Laine (Olivia Cooke) and Debbie (Shelley Hennig) played when they were kids. However, as young adults Debbie is found dead one night after unsuccessfully trying to burn Ouija. At first everyone believes it was suicide, but Laine finds video footage of Debbie rediscovering their former adventure before her untimely demise. Rounding up her boyfriend Trevor (Daren Kagasoff), her sister Sarah (Ana Coto). Debbie’s ex Pete (Douglas Smith), and her friend Isabelle (Bianca Santos), Laine tries to play Ouija to try and speak to Debbie.
Unfortunately, they end up contacting Debbie’s killer causing all their lives to be terrorized no matter where they go.
At times the music and the dark backgrounds can create suspenseful moments and jolt you from your seat. The death scenes are arguably the best moments due to how sudden and violent they are. Not heavy on blood or body parts flying all over the place. Focuses more on terror then a quick death.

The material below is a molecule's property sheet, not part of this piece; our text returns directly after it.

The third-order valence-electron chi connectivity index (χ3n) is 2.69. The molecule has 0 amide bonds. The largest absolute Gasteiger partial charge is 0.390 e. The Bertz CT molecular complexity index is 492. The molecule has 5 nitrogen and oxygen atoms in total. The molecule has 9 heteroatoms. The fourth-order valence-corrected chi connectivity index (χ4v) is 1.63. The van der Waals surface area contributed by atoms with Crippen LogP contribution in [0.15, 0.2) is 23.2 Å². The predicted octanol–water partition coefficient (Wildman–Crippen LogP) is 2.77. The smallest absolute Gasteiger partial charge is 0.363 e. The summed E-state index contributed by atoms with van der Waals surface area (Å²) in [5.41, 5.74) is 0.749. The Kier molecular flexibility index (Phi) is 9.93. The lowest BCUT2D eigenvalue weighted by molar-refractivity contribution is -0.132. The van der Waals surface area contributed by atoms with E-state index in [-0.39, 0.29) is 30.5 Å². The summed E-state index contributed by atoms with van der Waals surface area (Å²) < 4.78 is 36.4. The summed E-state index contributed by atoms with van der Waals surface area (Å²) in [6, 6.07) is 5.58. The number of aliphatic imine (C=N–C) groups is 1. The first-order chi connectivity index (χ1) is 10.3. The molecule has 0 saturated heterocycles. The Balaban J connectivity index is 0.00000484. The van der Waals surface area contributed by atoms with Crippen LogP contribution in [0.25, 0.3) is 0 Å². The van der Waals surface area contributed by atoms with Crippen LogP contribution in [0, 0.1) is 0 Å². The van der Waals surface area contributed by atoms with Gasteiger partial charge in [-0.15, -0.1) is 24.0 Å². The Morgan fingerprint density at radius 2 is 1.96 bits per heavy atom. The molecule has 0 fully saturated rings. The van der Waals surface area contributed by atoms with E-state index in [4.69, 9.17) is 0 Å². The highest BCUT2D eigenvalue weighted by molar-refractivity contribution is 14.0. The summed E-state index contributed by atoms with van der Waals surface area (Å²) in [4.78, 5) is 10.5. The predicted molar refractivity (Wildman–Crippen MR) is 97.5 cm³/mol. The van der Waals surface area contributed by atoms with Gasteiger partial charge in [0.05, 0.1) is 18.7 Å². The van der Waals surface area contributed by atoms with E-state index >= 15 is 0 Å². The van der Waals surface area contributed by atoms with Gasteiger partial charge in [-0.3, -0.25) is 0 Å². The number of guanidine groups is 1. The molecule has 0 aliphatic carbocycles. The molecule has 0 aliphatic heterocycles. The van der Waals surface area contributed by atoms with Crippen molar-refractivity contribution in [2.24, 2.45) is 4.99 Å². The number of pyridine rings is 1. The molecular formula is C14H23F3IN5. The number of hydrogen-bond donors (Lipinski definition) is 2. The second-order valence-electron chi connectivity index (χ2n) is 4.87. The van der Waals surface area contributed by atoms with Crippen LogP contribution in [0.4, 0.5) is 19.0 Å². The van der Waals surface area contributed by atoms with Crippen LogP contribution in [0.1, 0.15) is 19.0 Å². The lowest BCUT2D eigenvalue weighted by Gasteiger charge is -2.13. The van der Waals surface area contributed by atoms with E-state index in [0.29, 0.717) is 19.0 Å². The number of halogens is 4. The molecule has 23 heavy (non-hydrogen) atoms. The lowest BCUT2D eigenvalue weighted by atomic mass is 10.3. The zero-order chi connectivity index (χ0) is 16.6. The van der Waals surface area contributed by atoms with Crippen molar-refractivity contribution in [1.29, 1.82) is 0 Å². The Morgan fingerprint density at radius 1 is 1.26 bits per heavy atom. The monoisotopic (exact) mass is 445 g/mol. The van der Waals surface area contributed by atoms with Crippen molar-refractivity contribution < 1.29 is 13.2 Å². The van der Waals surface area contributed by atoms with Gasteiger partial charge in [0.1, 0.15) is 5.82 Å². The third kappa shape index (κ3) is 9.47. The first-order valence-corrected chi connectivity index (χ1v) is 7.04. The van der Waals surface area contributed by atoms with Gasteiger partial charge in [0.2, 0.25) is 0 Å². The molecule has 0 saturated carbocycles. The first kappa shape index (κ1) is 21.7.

A lot of attention is put on the characters coping with Debbie’s death. The film would have felt more realistic if there was more on the school dealing with the increase of apparent suicides. The teens seem to be able to do whatever they want with no authority watching over them.
Worth a few chills, nothing groundbreaking from the usual scary movie, scarier for those that have played Ouija.